Back at the hotel, we decided to relax a bit with some mixed drinks. All in all, we felt great about the day. The weather was perfect. The summit climb had been better than feared and gave us more time to do something else than if we had doubled back on 17 mile drive.

With hindsight, leaving earlier would have been better to avoid the heat. Strategizing about bathroom breaks is also a good idea. Regardless, when you consider all the wonderful smells of sea air, trees, and flowers, cycling is the best way to see Monterey and Carmel.

As a nice bonus, the next day at breakfast we stumbled upon a bike race through the center of Pacific Grove: The Butterfly Criterium. We had a nice view of all the action from Toastie’s.

On the way back to our car, as we headed out of town, we found one of the racers warming up under a tree. A nice end to a bike-themed weekend.

Top Destinations to Fly to in Switzerland and Austria

Verbier, Switzerland

Suddenly Verbier has stolen the crown from under the noses of Courchevel, St Moritz and Klosters and become the place for Europe’s elite to ski. Last year saw the opening of Sir Richard Branson’s first ski chalet (£56-£96,000 per week), the Coco Club nightclub (offering £5,000 cocktails), and the Coskun Gallery (giving passing skiers the chance to pop in and drop £500,000 on an original Warhol, Lichtenstein or Indiana on their way to the cable car).

Recent visitors have included Hugh Grant, the Beckhams and Jamie Oliver, while singer James Blunt has a chalet in town and a ski lift named after him. The key is that hardcore off-piste skiing here means the resort keeps a sporty, young atmosphere – while Prince Charles goes to Klosters to ski, his sons come here.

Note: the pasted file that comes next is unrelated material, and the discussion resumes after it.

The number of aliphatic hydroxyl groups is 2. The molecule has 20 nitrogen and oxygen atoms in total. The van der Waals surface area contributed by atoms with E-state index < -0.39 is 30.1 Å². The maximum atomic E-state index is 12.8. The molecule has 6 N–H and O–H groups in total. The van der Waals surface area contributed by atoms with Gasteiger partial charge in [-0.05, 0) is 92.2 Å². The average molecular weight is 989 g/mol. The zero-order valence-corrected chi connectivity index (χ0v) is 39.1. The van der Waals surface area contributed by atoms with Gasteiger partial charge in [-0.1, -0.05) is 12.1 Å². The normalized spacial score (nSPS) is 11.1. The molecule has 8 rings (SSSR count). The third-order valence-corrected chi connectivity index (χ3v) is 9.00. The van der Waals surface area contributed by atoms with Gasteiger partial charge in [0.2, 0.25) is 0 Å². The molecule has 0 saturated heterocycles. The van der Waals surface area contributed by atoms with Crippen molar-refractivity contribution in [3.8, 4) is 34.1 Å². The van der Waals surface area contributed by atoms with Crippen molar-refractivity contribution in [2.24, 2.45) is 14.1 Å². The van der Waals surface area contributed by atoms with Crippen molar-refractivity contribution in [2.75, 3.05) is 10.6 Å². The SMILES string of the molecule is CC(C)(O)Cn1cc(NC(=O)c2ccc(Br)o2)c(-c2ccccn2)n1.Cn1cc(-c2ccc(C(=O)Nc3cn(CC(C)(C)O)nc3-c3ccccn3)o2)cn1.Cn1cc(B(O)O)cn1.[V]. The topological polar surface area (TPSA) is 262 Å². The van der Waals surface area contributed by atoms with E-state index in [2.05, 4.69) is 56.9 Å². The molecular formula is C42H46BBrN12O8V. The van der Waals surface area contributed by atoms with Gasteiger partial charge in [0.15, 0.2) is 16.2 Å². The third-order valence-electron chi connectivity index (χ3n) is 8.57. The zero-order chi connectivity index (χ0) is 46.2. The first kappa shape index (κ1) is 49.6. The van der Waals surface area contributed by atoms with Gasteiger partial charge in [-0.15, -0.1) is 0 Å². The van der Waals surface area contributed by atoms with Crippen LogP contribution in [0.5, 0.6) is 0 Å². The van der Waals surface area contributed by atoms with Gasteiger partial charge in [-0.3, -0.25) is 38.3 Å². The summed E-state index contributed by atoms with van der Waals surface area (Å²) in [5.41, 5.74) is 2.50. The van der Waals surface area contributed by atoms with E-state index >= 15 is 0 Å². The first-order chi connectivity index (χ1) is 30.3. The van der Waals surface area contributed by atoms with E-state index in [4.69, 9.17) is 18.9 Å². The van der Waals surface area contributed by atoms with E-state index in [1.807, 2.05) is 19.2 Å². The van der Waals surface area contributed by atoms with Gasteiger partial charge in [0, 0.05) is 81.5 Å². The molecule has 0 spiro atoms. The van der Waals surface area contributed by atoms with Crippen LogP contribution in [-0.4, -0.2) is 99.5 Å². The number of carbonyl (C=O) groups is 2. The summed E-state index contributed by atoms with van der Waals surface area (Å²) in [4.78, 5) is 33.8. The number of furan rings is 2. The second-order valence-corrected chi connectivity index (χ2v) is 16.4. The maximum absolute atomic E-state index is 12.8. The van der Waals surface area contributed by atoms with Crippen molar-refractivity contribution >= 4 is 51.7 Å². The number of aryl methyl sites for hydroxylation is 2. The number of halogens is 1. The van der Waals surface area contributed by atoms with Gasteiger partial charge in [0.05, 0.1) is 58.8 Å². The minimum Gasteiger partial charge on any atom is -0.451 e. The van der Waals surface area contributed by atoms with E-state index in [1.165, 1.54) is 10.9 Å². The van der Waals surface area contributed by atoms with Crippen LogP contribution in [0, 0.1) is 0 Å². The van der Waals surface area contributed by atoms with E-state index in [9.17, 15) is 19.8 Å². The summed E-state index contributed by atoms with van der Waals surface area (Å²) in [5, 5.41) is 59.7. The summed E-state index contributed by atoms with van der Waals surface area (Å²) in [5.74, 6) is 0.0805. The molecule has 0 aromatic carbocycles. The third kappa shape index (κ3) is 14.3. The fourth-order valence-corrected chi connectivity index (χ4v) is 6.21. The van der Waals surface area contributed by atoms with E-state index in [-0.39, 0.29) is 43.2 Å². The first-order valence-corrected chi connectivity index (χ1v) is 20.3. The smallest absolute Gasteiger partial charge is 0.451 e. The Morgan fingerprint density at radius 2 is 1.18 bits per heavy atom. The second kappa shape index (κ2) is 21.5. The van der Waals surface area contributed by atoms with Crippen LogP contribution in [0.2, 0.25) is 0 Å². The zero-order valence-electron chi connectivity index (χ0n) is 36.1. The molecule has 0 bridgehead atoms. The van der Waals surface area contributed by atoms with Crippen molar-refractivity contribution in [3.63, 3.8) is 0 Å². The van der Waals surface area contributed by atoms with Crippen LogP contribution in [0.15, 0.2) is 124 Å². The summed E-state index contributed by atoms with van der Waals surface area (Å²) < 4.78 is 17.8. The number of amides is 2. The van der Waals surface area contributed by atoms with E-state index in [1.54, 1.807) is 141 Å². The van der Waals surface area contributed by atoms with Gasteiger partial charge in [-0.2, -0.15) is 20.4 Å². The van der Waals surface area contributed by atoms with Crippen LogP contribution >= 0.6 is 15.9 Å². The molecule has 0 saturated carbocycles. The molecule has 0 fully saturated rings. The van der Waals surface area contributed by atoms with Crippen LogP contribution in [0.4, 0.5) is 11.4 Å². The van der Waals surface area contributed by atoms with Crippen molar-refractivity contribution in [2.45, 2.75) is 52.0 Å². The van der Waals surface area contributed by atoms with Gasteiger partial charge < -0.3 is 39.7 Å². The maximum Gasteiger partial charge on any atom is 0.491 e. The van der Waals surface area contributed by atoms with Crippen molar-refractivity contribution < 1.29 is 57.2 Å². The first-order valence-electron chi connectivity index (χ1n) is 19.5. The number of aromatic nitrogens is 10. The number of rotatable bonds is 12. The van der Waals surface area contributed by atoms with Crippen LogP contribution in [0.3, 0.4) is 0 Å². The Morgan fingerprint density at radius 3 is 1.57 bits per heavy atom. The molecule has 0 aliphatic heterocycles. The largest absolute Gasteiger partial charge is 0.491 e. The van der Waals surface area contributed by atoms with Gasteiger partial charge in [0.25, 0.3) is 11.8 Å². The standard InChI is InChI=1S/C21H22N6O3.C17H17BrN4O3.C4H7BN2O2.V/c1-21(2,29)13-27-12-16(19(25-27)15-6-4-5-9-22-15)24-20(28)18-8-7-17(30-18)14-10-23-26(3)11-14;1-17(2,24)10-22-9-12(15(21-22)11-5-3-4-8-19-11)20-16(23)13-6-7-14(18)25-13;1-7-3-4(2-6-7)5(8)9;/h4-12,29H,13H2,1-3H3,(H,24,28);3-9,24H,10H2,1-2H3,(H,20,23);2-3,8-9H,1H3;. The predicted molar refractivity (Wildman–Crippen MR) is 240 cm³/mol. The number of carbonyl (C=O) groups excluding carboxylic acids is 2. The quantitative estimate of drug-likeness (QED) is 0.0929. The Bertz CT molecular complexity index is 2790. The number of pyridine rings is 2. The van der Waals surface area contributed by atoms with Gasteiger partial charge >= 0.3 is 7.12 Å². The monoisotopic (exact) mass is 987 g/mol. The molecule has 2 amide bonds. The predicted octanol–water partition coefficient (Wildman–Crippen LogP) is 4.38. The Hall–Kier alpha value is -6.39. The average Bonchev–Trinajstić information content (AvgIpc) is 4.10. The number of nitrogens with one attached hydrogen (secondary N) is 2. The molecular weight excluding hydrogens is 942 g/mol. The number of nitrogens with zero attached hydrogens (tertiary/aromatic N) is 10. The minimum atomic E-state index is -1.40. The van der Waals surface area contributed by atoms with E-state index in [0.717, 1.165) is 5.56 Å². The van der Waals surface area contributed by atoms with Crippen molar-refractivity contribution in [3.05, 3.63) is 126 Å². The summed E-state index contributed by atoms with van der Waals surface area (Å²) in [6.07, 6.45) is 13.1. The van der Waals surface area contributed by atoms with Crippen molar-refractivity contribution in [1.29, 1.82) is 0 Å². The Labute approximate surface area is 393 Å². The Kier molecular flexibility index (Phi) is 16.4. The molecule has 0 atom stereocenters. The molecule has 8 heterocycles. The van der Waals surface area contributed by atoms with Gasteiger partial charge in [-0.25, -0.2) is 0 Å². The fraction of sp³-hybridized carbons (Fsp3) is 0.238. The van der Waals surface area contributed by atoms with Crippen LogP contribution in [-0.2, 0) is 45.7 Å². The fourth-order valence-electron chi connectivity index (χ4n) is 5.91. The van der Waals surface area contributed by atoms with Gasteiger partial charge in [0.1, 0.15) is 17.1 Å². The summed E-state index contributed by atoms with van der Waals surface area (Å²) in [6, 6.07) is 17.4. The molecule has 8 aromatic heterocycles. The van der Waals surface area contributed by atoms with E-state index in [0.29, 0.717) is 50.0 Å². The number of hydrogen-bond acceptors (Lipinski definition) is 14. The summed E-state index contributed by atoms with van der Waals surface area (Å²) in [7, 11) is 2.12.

Fly to: Sion, 64km away

Best for après ski: St Anton, Austria

If après ski were a sport, then the village of St Anton would be its Lords, its Centre Court, its Wembley. Just above the village, the two most celebrated bars in the Alps face each other across blue piste number 1 – to the left, the Krazy Kanguruh, where the concept of après ski (glühwein, singing, Jägermeister shots, dancing on tables in ski boots…) was invented in the late 1970s; to the right, the Mooserwirt, reputed to sell more beer than any other bar in the country. The party starts at 3pm and by 7pm the piste is carnage as the well-refreshed revellers attempt to ski back down to the village (where the clubs stay open till 6am). Try not to get too carried away – St Anton also has some of the best skiing in Europe, with cruising pistes that connect to the neighbouring villages of Stuben, Zurs and Lech, and legendary off-piste. Stay at Artemis, Scott Dunn’s brand new luxury chalet for 12, or for old-school glamour, the Alberg Hospiz in the nearby hamlet of St Christoph.
Fly to: Innsbruck, 100km away

Arosa, Switzerland

A charming resort, a top-notch five-star hotel and a breathtaking spa – what more could you want for a truly indulgent long weekend in the snow? Arosa is typical chocolate-box Switzerland (old wooden chalets, horse-drawn sleighs, skating on the frozen lake) and its best hotel, the Tschuggen Grand, is a classic grand European five-star. But cross a glass bridge from the hotel and automatic doors swish open to reveal what looks like a Bond villain’s lair – a colossal spa on four floors, built inside a hollowed-out mountain.

The Bergoase (“mountain oasis”) was designed by Mario Botta, the Swiss super-architect behind San Francisco’s Museum of Modern Art, and features his trademark minimal interiors as well as indoor/outdoor pools and all manner of saunas, steam and treatment rooms. To complete the Bond vibe, the hotel even has its own private monorail to deliver you straight to the middle of Arosa’s quiet, well-groomed pistes. Fly to: Zurich, 130km

North Cyprus Hotels